November 3, 2006

Lecturer untangles nervous system wiring

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Lecturer untangles nervous system wiring

Marc Tessier-Lavigne, Ph.D., delivers last week’s Discovery Lecture.
Photo by Susan Urmy

Marc Tessier-Lavigne, Ph.D., delivers last week’s Discovery Lecture.
Photo by Susan Urmy

The microscopic “arms,” or axons, sent forth by nerve cells during development often follow a long and winding road to reach their final destinations. Fortunately, axons are usually successful in navigating this distance to find their targets.

At the 23rd presentation of the Lamson Lecture, part of the Discovery Lecture series, Marc Tessier-Lavigne, Ph.D., detailed the work of his team and others in deciphering the signals that guide the wiring of the nervous system.

“We've been interested in the mechanisms by which the brain gets wired up during embryonic development,” said Tessier-Lavigne, senior vice president for research drug discovery at Genentech Inc.

Each nerve cell (neuron) sends out a slender cable-like axon that navigates through the embryonic environment to form connections, or synapses, with other neurons, muscle cells or glands. Their growth is highly directed by a structure at the tip of the axon called the growth cone. The growth cone probes the environment for guidance cues, or proteins that instruct it to migrate in a particular direction. Along the way, axons also send out secondary branches to increase the number of connections a single neuron makes.

“A challenge for our field has been to identify the proteins in the environment that guide axons and then to understand how they guide axons,” he said.

Axons are guided through the combined action of attraction and repulsion, Tessier-Lavigne explained.

“About 15 years ago, we knew that there were attractive, repulsive and branch-regulating activities but none of the molecules that mediate these activities were known.”

Tessier-Lavigne and colleagues described the first of these “axonal guidance factors,” called netrin-1, in 1994. Since then, other guidance molecules have been identified, including the slit proteins, and semaphorins and ephrins.

While the netrins appeared to attract axons, slits seemed to repel them. But Tessier-Lavigne and colleagues soon found that their actions were not that clear-cut.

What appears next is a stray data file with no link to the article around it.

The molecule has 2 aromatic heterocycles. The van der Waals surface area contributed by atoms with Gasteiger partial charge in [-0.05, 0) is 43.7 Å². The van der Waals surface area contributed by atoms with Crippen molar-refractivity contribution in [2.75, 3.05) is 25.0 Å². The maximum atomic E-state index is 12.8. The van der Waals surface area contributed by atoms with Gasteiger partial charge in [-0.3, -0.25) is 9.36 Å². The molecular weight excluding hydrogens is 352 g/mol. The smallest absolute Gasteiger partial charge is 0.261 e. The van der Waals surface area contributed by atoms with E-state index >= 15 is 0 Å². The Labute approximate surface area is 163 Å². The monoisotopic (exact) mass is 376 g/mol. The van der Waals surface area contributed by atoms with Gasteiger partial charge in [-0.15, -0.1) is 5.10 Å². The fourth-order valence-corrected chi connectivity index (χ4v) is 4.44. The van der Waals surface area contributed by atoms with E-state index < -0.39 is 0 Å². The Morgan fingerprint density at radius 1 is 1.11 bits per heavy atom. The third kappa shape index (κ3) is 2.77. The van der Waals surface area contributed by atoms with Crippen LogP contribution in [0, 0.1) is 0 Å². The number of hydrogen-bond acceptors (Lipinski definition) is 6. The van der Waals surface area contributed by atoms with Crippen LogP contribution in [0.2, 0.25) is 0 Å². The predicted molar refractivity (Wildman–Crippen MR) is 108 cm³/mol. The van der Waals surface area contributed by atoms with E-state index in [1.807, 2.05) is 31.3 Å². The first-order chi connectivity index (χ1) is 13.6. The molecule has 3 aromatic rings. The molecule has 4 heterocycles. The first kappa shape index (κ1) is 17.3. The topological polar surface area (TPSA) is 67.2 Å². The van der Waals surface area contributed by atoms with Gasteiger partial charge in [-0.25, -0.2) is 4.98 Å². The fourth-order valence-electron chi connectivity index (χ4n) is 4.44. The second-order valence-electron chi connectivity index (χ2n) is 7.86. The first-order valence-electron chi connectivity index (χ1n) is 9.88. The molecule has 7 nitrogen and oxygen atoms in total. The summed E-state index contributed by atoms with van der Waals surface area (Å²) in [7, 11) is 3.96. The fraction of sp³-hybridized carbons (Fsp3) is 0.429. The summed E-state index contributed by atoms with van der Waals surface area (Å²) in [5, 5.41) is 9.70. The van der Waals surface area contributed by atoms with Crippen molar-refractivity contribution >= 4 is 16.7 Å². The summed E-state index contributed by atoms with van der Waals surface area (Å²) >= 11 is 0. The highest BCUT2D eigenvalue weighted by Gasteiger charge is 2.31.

“We thought of these four families of proteins as the classic guidance molecules,” he said. “The surprise was that they were multifunctional; they aren't dedicated to attraction, branching or repulsion. But rather they can be 'interpreted' as attractive, repulsive or branch-regulating cues by different axons depending on the receptor types made by those cells as well as the state of the cell at the time it received the signal.”

“Attraction and repulsion are in the eye of the beholder,” he quipped. “This is true for growth cones just as it is for human beings.”

But how could axons be guided unerringly over distances as great as the distance between the brain and spinal cord, for example? Researchers suspected that there were intermediate targets along the way to break up the journey. But why the axons didn't just “stall out” at these intermediate targets remained an unanswered question.

Tessier-Lavigne described the experiments that he and others used to identify a “switching mechanism” that helps keep axons moving in the right direction.

Studying the developing spinal cord in chick embryos, his lab identified a mechanism that turns off the growth cone's attraction to chemoattractants like the netrins and turns on its repulsion by slits at just the right time — just after the axon crosses the midline of the developing spinal cord.

“So the behavior of growth cones at the midline is therefore reminiscent of some human relations, in which, sadly, an initial attraction or infatuation can be destabilized by a growing repulsion, which not only pushes the parties apart, but if it becomes intense enough, can actually erase all memory of the initial attraction that got them together so that they move on,” he said.

“So we can think of long-range axon guidance …as an example of serial monogamy, although in the case of axons there is usually a happy ending since most axons eventually find a synaptic partner with which to form a lasting relationship.”

Tessier-Lavigne concluded his talk by recounting the increasing evidence indicating that molecules involved in the initial wiring of the nervous system also get reused to wire blood vessels and also to participate in axonal regeneration in the adult nervous system. These revelations hold implications for spinal cord injury and repair as well as the use of angiogenesis inhibitors in cancer therapy.

The Lamson Lecture, co-sponsored by the Department of Pharmacology, was established in 1964 in recognition of the late Paul D. Lamson, M.D., who organized the Department of Pharmacology and served as its first chair from 1925 to 1952.

For a complete schedule of the Discovery Lecture Series and archived video of previous lectures, go to